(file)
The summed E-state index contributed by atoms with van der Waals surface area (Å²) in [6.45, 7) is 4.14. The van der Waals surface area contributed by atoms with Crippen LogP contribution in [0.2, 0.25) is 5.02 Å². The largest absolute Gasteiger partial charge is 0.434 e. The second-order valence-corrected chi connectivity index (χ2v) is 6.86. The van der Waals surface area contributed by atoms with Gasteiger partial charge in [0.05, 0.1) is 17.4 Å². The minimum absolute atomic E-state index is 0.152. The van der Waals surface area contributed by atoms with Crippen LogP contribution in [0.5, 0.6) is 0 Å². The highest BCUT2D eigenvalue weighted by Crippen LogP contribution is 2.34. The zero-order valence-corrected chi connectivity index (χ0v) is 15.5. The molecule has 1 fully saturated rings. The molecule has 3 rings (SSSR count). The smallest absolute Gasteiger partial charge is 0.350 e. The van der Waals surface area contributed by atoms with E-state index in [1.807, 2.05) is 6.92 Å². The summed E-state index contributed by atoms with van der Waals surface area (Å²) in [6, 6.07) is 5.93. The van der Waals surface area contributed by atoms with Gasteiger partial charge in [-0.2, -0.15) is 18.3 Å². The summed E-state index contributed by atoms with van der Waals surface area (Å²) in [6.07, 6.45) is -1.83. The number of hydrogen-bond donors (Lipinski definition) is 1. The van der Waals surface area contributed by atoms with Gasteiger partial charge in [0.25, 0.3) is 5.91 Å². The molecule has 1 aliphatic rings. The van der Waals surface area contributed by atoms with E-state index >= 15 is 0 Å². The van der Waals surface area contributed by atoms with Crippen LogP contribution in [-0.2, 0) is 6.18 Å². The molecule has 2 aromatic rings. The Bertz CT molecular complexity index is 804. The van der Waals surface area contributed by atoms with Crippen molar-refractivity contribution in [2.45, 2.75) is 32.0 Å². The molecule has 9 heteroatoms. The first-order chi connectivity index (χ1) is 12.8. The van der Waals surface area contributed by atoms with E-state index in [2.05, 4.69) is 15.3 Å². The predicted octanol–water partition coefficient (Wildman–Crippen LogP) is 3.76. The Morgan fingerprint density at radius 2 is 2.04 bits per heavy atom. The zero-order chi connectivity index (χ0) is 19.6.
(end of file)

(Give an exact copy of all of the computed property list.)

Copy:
The summed E-state index contributed by atoms with van der Waals surface area (Å²) in [6.45, 7) is 4.14. The van der Waals surface area contributed by atoms with Crippen LogP contribution in [0.2, 0.25) is 5.02 Å². The largest absolute Gasteiger partial charge is 0.434 e. The second-order valence-corrected chi connectivity index (χ2v) is 6.86. The van der Waals surface area contributed by atoms with Gasteiger partial charge in [0.05, 0.1) is 17.4 Å². The minimum absolute atomic E-state index is 0.152. The van der Waals surface area contributed by atoms with Crippen LogP contribution in [0.5, 0.6) is 0 Å². The highest BCUT2D eigenvalue weighted by Crippen LogP contribution is 2.34. The zero-order valence-corrected chi connectivity index (χ0v) is 15.5. The molecule has 1 fully saturated rings. The molecule has 3 rings (SSSR count). The smallest absolute Gasteiger partial charge is 0.350 e. The van der Waals surface area contributed by atoms with E-state index in [1.807, 2.05) is 6.92 Å². The summed E-state index contributed by atoms with van der Waals surface area (Å²) in [6, 6.07) is 5.93. The van der Waals surface area contributed by atoms with Gasteiger partial charge in [-0.2, -0.15) is 18.3 Å². The summed E-state index contributed by atoms with van der Waals surface area (Å²) in [6.07, 6.45) is -1.83. The number of hydrogen-bond donors (Lipinski definition) is 1. The van der Waals surface area contributed by atoms with Gasteiger partial charge in [0.25, 0.3) is 5.91 Å². The molecule has 1 aliphatic rings. The van der Waals surface area contributed by atoms with E-state index >= 15 is 0 Å². The van der Waals surface area contributed by atoms with Crippen LogP contribution in [-0.2, 0) is 6.18 Å². The molecule has 2 aromatic rings. The Bertz CT molecular complexity index is 804. The van der Waals surface area contributed by atoms with Crippen molar-refractivity contribution in [2.45, 2.75) is 32.0 Å². The molecule has 9 heteroatoms. The first-order chi connectivity index (χ1) is 12.8. The van der Waals surface area contributed by atoms with E-state index in [2.05, 4.69) is 15.3 Å². The predicted octanol–water partition coefficient (Wildman–Crippen LogP) is 3.76. The Morgan fingerprint density at radius 2 is 2.04 bits per heavy atom. The zero-order chi connectivity index (χ0) is 19.6.